Venison Keema (2-4)

A great way to use up offcuts of venison from Mark Hix. It will serve two as a main or four as a starter and is good served with flatbreads, rice or even mash.

Wild Salmon with Jersey Royals and Watercress (4)

An early summer favourite from ” Lobster and Chips” by Trish Hilferty. The first wild salmon usually becomes available in early June, briefly overlapping with the time of year when smaller Jersey Royals are still available. Sea Trout or organic salmon can be used as an alternative, but I urge you not to use farmed salmon.

Wild Garlic Macaroni Cheese (6)

I love foraging for wild garlic on my local walks and am always looking for new ways to use it. This green and cheesy pasta from Thomasina Miers is also a great way to use up odds and ends of different cheeses- the more variety the better. If you like crisp pancetta or melted anchovies can be added to the sauce. If wild garlic is hard to find then bulb garlic can be used instead and wilted spinach or kale added for colour.

Cha Kroeung Chicken (4-5)

A spicy chicken and lemongrass stir fry from Cambodia. The recipe is from Y Sok, a Cambodian refugee who came to the UK aged 37 after first migrating to the USA with her family. She runs Kambuja restaurant in the Marple area of Greater Manchester.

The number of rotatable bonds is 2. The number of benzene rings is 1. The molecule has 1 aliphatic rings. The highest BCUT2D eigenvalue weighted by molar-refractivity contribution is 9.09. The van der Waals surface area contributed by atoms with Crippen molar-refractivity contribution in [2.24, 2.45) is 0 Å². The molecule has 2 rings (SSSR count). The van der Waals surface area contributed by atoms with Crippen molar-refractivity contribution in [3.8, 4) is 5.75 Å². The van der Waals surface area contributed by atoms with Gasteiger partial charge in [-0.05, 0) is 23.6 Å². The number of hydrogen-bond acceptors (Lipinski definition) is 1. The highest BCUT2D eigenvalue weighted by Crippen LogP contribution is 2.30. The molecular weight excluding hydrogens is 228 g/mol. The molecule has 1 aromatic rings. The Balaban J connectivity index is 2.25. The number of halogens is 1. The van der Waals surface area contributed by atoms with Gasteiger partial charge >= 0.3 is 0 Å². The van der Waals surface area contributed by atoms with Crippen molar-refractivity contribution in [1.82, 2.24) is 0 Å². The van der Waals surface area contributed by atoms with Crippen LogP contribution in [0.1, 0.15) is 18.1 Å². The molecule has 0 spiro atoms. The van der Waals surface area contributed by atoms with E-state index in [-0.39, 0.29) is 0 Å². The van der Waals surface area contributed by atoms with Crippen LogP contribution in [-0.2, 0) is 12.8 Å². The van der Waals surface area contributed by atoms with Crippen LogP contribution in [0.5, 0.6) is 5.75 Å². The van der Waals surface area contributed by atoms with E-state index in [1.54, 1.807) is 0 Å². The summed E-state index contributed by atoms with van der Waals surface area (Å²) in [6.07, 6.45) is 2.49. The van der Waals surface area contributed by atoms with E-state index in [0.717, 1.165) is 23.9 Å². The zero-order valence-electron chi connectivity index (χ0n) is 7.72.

Asparagus with Eggs and Zaatar (2)

Here is another Palestinian recipe to make the most of the asparagus season. It’s from “Zaitoun” , a book of Palestinian stories and recipes by Yasmin Khan. It will serve up to six people as part of a mezze style spread with other dishes. The quality of the Za’atar is important, so go for the best you can find, and preferably a Middle Eastern brand.

If you would like to donate in support of the humanitarian crisis in Gaza here is a link .

Lentil, Aubergine and Pomegranate Stew (4)

This dish is thought to have originated from the coastal shores of Jaffa, but is popular in the Gaza Strip, where it was introduced by the Palestinian communities displaced from the northern shores. Now they are being displaced from the Gaza strip, facing mass murder , starvation and total destruction of homes and communities which will take decades to rebuild if a ceasefire and lasting solution is ever agreed.

This Palestinian name for this dish is Rummaniyya. I found it in ” Zaitoun” by Yasmin Khan which contains Palestinian recipes and ” a chorus of stories from those who live, love and cook with Palestine in their hearts”. I’m going to post a few Palestinian recipes and as you cook them I hope you will keep the plight of the Palestian people foremost in your heart and mind . If you would like to donate here is a link .

This dish would traditionally be served with flatbreads and olives, but can also be served with plain steamed rice which soaks up the juices nicely.